Then, Vodafone included the Foundation in its World of Difference programme and so far, its Gujarat Circle of Employees has raised over two lakhs ($5000) for them.


But, establishing LRF and running it for about quarter of a century as an effort to create an inclusive world for the excluded people, isn’t the end of the road for Jo, but the beginning, the beginning for building a truly best-of-the-world, campus that would be like a monument, having state-of-the-art facility and all paraphernalia for these children, for which she has to raise a big amount of Rs.30 crores.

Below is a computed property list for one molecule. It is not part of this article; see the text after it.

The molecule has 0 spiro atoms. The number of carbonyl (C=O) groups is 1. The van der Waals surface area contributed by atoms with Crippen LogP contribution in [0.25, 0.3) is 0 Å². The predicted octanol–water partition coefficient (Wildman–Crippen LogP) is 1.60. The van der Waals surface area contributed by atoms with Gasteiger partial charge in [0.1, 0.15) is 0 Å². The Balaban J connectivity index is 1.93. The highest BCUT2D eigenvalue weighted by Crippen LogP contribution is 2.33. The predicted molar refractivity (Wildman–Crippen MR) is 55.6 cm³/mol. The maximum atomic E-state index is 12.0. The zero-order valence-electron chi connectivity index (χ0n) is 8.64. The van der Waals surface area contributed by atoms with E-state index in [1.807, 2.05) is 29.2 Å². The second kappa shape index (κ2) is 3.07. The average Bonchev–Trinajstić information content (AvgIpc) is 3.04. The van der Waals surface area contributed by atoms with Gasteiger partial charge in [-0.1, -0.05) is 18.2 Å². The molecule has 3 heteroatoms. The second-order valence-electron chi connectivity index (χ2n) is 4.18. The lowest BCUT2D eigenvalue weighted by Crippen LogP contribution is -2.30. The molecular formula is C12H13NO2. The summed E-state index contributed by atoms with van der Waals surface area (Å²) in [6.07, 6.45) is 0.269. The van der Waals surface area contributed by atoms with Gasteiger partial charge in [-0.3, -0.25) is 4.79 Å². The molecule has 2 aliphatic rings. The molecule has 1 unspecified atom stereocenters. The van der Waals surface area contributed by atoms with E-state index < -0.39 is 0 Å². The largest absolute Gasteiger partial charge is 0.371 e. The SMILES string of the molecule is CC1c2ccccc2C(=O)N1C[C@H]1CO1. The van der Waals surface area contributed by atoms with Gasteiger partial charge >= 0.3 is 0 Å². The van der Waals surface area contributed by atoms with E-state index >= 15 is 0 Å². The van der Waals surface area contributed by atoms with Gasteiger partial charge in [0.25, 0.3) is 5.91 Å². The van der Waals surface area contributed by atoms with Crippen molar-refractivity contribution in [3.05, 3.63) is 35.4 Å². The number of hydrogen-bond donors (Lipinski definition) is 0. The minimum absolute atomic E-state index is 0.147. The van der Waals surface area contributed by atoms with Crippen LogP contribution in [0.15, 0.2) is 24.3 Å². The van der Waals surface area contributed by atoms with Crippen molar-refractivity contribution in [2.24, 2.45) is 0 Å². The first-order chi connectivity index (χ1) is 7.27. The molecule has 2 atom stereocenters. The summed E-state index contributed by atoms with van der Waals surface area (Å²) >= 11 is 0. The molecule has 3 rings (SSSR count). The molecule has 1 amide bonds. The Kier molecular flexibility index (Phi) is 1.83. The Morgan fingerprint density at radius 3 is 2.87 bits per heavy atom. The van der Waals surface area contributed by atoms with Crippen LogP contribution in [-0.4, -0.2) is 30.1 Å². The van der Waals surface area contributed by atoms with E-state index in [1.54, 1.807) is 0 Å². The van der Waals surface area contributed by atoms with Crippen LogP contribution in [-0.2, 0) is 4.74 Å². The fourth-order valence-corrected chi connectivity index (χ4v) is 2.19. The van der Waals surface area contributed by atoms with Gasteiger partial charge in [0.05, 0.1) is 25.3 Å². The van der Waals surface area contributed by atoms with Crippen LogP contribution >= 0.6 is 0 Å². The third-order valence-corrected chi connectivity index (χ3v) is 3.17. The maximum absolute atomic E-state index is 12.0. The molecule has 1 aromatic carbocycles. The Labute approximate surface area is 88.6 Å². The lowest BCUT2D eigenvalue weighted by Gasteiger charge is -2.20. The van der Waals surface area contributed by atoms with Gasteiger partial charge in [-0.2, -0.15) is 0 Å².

This monument for the differently-able persons will be an integrated one-stop centre for disability services will improve usage and access as it would increase access and quality by transforming the system into one of high-quality institutions will require consolidation of capacity. “The current system limits our ability to innovate, undertake regular monitoring and surveillance of our programmes and increase flexibility in service delivery. Senior professionals, currently limited by geography, will be able to provide their inputs and supervision efficiently across centres. It would also bring all seven centres together in one place, that will reduce spending on transportation from one centre to the other, increase opportunities for organizing coordinated activities between different centres and give more time to staff for providing high- quality services and will ensure an effective utilization of resources. Then, it will have a user-centric design: “We envision an infrastructure designed for the changing needs and requirements of a rapidly evolving sector. The building, which will be state-of-the-art, will incorporate Universal Design features and demonstrate a high degree of human and environmental sustainability through workers’ safety and well-being during construction and employment of solar technology, rain-water harvesting systems and waste management. The campus will be a model of inclusion for the entire country, showcasing how architecture and design can reduce and even eliminate barriers for people with disabilities,” tells Jo.